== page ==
Until 1973 in the United States abortion was regulated in different ways and in 30 States it was always prohibited. In January 1973, the Supreme Court issued a 7–2 decision known as Roe v. Wade ruling that the Fourteenth Amendment provides a “right to privacy” that protects a pregnant woman’s right to choose whether or not to have an abortion. Two motivated and active fronts have thus established themselves in American society: pro-life, against abortion and pro-choice, for a woman’s right to choose abortion. In recent times, the US Bishops have raised the problem of Catholic politicians who, militating in the ranks of the Democratic Party, find themselves supporting a programmatic line in favor of a right to choose abortion. In 2004 Cardinal Ratzinger, responding to a specific question from the President of the American Bishops’ Conference, wrote a confidential letter –  available on the internet – which gave indications on our topic: can a priest give communion to a politician known to be in favor of a right to choose abortion? Here it is not a question of the excommunication which, according to canon 1398, affects those who procure abortion or directly cooperate in carrying it out, but it refers, in a broader way, to those who cooperate, even if only morally, in abortion. By moral cooperation in abortion we mean – as the letter explains – in the case of a Catholic politician, “his consistently campaigning and voting for permissive abortion […] laws”. His Pastor should enter into dialogue with such a politician concerning his continued reception of Holy Communion, in order to make discernment together on his position and honestly verify whether the necessary conditions are given to approach Holy Communion worthily. The problem has arisen again with the election as President of the United States of Joe Biden who, after John Fitzgerald Kennedy (1917-1963), is the second Catholic President and who communicates regularly. As part of a document on The Eucharist in the Life of the Church, it was proposed to insert a section that reflects on the admission to Holy Communion of Catholics who hold public office and accept without manifesting discomfort or even favor abortion as a right. President Biden is viewed with suspicion by the pro-choice movement for his Catholic background, but he is displeasing the Pro-lifers, who tend to be in the ranks of the Republican party and to be close to former President Trump. Biden is accused, among other things, of having released federal funds to facilitate access to abortion. Due to the different organization of health services in the United States compared to the socialized European style, a concrete question, in addition to the legal regulation of abortion, is that of the use or not of federal funds to allow access to abortion by the economically worse off classes. With a view to the proposed approval of the document, the President of the Bishops’ Conference, Archbishop José Gomez,  informed the Prefect of the Congregation for the Doctrine of the Faith, Cardinal Luis Ladaria Ferrer and asked him to clarify the issue  Cardinal Ladaria’s reply, dated May 7, 2021, explicitly takes up the letter of Cardinal Ratzinger and gives guidelines of great prudence that take into account the climate of conflict that winds through the American Catholic Church and the unilateral focus on some issues compared to others. He recommends avoiding the risk that “the formulation of a national policy” on a question of “potentially contentious nature, could become […] a source of discord rather than unity within the episcopate and the larger Church in the United States “. He asks that “a dialogue would take place among the Bishops as they could agree as a Conference that support of pro-choice legislation is not compatible with Catholic teaching”, but also urges “local Ordinaries” to dialogue with “Catholic politicians within their jurisdictions who adopt a to pro-choice position regarding abortion legislation, euthanasia and other moral evils, as a means of understanding the nature of their positions and their comprehension of Catholic teaching”. In the words of Cardinal Ladaria there resounds the centuries-old wisdom of the Church that does not retreat even one step on non-negotiable values, such as the sanctity of human life, but knows that the embedding of values ​​in historical reality can be difficult and controversial. The Bishops, on June 19, 2021, voted on the draft document to be proposed at their forthcoming plenary meeting and decided by a large majority – to be precise 168 in favor, 55 against and 6 abstentions – to proceed in the most rigorous direction. To see, however, that about a quarter of the Bishops are against some aspects of the document is worrying and suggests that in November, when the document is actually presented for approval, it will be a very divisive text and susceptible to undue political exploitation.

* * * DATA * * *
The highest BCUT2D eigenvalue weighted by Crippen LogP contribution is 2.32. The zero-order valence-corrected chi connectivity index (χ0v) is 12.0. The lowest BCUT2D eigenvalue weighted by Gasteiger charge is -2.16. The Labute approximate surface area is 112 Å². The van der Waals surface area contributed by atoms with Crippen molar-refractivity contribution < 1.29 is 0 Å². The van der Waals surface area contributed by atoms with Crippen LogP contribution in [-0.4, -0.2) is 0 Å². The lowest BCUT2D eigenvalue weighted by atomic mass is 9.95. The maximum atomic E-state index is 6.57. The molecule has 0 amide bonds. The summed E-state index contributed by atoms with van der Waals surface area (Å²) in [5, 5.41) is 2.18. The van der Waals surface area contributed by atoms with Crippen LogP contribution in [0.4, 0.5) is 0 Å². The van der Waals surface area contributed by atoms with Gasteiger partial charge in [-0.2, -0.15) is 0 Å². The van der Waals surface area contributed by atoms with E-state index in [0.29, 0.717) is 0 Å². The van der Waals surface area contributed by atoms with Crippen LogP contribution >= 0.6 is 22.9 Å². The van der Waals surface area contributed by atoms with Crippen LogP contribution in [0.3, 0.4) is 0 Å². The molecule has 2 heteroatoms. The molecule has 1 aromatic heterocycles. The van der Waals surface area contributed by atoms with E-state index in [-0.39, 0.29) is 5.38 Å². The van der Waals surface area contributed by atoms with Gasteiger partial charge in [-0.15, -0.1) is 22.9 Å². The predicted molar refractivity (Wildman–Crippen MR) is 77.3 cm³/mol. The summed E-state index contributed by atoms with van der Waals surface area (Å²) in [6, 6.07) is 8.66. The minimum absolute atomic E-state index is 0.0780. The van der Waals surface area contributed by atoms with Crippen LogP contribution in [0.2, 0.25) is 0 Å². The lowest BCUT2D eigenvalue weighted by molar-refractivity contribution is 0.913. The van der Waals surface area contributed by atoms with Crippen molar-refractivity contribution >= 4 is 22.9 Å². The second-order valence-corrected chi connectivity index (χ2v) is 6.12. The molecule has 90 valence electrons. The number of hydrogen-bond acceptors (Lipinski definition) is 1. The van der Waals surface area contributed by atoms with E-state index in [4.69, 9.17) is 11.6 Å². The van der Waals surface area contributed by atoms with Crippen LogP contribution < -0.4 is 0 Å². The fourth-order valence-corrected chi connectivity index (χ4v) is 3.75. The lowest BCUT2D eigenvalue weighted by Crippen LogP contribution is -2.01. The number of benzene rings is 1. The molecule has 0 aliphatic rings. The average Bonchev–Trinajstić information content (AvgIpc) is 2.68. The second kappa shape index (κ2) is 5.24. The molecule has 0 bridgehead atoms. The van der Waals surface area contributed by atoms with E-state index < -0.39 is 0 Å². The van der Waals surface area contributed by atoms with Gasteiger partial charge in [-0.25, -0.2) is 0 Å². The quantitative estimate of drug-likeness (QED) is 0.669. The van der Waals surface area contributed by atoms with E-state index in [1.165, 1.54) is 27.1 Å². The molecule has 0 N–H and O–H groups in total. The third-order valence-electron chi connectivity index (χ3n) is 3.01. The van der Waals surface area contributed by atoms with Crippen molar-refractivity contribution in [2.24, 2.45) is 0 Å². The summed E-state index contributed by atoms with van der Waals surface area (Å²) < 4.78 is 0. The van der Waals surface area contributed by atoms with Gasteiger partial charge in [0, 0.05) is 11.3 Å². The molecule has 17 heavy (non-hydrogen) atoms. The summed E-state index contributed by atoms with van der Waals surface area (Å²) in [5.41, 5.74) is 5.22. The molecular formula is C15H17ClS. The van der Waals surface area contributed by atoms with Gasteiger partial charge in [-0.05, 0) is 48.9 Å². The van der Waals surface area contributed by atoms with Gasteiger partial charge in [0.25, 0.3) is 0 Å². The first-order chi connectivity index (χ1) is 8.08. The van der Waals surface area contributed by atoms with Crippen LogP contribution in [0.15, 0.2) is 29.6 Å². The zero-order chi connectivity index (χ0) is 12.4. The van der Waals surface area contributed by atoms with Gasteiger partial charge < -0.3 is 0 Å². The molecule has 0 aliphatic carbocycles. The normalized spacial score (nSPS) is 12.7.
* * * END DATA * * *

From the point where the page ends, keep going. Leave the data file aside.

What about Joe Biden’s personal situation at this point? Before God, Joe Biden is a believer with his private and public responsibilities and for this reason, the Church rightly asks him, and not only him, but all of us, the question whether the life we are leading, in the multiplicity of its aspects, is really in tune with the sacrament we celebrate. “Eucharistic coherence” is not, in fact, a requirement of politicians alone, but of every member of the faithful.

Fr. Maurizio P. Faggioni, OFM